In his memoir, John Howard says it was "inconceivable" that Australia would not back the US in Iraq. He accuses former Labor leaders Kevin Rudd, Kim Beazley and Simon Crean of hedging their bets on the war. "I had a contempt for Labor's position," Mr Howard writes in Lazarus Rising. The former Liberal prime minister charges the Labor Party with lacking conviction, hiding behind the UN and outsourcing its foreign policy to the Russians and French on the Security Council.
As usual, the Arabs knew. They knew all about the mass torture, the promiscuous shooting of civilians, the outrageous use of air power against family homes, the vicious American and British mercenaries, the cemeteries of the innocent dead. All of Iraq knew. Because they were the victims.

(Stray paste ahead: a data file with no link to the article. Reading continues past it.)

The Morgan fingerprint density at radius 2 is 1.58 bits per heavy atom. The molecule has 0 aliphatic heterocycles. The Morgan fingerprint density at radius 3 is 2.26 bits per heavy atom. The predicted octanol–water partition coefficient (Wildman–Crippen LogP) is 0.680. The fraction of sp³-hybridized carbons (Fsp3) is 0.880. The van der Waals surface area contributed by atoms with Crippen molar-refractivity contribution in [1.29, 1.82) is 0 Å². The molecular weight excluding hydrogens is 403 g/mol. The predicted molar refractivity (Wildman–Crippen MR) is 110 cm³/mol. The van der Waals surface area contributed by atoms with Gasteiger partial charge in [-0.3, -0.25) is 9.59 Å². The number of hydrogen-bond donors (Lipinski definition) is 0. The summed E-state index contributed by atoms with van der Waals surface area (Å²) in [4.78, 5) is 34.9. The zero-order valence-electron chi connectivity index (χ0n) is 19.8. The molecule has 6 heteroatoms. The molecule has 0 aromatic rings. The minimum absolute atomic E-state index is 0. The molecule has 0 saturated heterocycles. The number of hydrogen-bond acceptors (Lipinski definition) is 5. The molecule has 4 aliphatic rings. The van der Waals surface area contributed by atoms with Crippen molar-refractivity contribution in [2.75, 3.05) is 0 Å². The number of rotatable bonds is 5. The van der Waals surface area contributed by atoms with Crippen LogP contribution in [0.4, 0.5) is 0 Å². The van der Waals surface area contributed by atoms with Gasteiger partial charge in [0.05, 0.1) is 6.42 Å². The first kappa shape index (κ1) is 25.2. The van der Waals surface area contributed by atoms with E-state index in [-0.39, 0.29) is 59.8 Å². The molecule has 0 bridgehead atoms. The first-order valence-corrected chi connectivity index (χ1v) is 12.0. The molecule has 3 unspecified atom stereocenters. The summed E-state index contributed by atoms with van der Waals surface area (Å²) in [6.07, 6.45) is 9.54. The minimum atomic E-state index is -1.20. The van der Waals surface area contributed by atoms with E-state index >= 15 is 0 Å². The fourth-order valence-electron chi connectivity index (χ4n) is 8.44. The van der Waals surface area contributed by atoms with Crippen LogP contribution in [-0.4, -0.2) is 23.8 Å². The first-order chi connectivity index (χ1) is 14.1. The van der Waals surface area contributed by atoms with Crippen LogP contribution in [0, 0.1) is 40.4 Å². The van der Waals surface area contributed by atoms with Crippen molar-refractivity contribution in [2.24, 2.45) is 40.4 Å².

Only we could pretend we did not know. Only we in the West could counter every claim, every allegation against the Americans or British with some worthy general – the ghastly US military spokesman Mark Kimmitt and the awful chairman of the Joint Chiefs, Peter Pace, come to mind – to ring-fence us with lies. Find a man who'd been tortured and you'd be told it was terrorist propaganda; discover a house full of children killed by an American air strike and that, too, would be terrorist propaganda, or "collateral damage", or a simple phrase: "We have nothing on that."